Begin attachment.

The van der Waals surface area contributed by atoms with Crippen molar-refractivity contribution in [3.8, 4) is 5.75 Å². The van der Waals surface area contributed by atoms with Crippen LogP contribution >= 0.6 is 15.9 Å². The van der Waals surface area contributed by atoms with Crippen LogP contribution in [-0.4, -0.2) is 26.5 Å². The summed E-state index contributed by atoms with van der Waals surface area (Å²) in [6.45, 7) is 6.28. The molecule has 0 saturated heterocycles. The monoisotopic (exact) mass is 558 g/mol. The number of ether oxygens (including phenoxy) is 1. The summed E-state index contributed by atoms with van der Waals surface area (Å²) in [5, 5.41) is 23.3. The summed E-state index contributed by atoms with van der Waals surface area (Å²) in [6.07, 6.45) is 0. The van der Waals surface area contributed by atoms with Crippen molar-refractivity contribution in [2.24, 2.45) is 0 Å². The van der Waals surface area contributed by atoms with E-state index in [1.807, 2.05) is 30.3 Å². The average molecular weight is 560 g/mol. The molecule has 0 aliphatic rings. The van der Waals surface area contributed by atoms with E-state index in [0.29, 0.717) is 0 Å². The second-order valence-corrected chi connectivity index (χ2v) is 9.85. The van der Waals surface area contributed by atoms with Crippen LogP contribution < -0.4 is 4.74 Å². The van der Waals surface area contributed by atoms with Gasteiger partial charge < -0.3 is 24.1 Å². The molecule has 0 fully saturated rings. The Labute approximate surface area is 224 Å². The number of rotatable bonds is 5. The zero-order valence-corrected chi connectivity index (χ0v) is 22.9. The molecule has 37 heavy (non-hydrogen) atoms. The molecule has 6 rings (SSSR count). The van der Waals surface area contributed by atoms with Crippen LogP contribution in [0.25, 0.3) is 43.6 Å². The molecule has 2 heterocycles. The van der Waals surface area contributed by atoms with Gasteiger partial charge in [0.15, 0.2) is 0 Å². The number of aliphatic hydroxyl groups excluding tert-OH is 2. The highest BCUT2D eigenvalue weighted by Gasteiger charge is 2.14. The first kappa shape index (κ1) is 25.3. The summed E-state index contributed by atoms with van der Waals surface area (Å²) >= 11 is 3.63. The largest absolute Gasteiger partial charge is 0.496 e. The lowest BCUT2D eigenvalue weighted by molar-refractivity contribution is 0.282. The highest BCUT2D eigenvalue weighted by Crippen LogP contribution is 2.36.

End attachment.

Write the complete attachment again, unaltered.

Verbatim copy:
The van der Waals surface area contributed by atoms with Crippen molar-refractivity contribution in [3.8, 4) is 5.75 Å². The van der Waals surface area contributed by atoms with Crippen LogP contribution >= 0.6 is 15.9 Å². The van der Waals surface area contributed by atoms with Crippen LogP contribution in [-0.4, -0.2) is 26.5 Å². The summed E-state index contributed by atoms with van der Waals surface area (Å²) in [6.45, 7) is 6.28. The molecule has 0 saturated heterocycles. The monoisotopic (exact) mass is 558 g/mol. The number of ether oxygens (including phenoxy) is 1. The summed E-state index contributed by atoms with van der Waals surface area (Å²) in [5, 5.41) is 23.3. The summed E-state index contributed by atoms with van der Waals surface area (Å²) in [6.07, 6.45) is 0. The van der Waals surface area contributed by atoms with Crippen molar-refractivity contribution in [2.24, 2.45) is 0 Å². The van der Waals surface area contributed by atoms with E-state index in [1.807, 2.05) is 30.3 Å². The average molecular weight is 560 g/mol. The molecule has 0 aliphatic rings. The van der Waals surface area contributed by atoms with E-state index in [0.29, 0.717) is 0 Å². The second-order valence-corrected chi connectivity index (χ2v) is 9.85. The van der Waals surface area contributed by atoms with Crippen LogP contribution < -0.4 is 4.74 Å². The van der Waals surface area contributed by atoms with Gasteiger partial charge < -0.3 is 24.1 Å². The molecule has 0 fully saturated rings. The Labute approximate surface area is 224 Å². The number of rotatable bonds is 5. The zero-order valence-corrected chi connectivity index (χ0v) is 22.9. The molecule has 37 heavy (non-hydrogen) atoms. The molecule has 6 rings (SSSR count). The van der Waals surface area contributed by atoms with Crippen LogP contribution in [0.25, 0.3) is 43.6 Å². The molecule has 2 heterocycles. The van der Waals surface area contributed by atoms with Gasteiger partial charge in [0.15, 0.2) is 0 Å². The number of aliphatic hydroxyl groups excluding tert-OH is 2. The highest BCUT2D eigenvalue weighted by Gasteiger charge is 2.14. The first kappa shape index (κ1) is 25.3. The summed E-state index contributed by atoms with van der Waals surface area (Å²) >= 11 is 3.63. The largest absolute Gasteiger partial charge is 0.496 e. The lowest BCUT2D eigenvalue weighted by molar-refractivity contribution is 0.282. The highest BCUT2D eigenvalue weighted by Crippen LogP contribution is 2.36.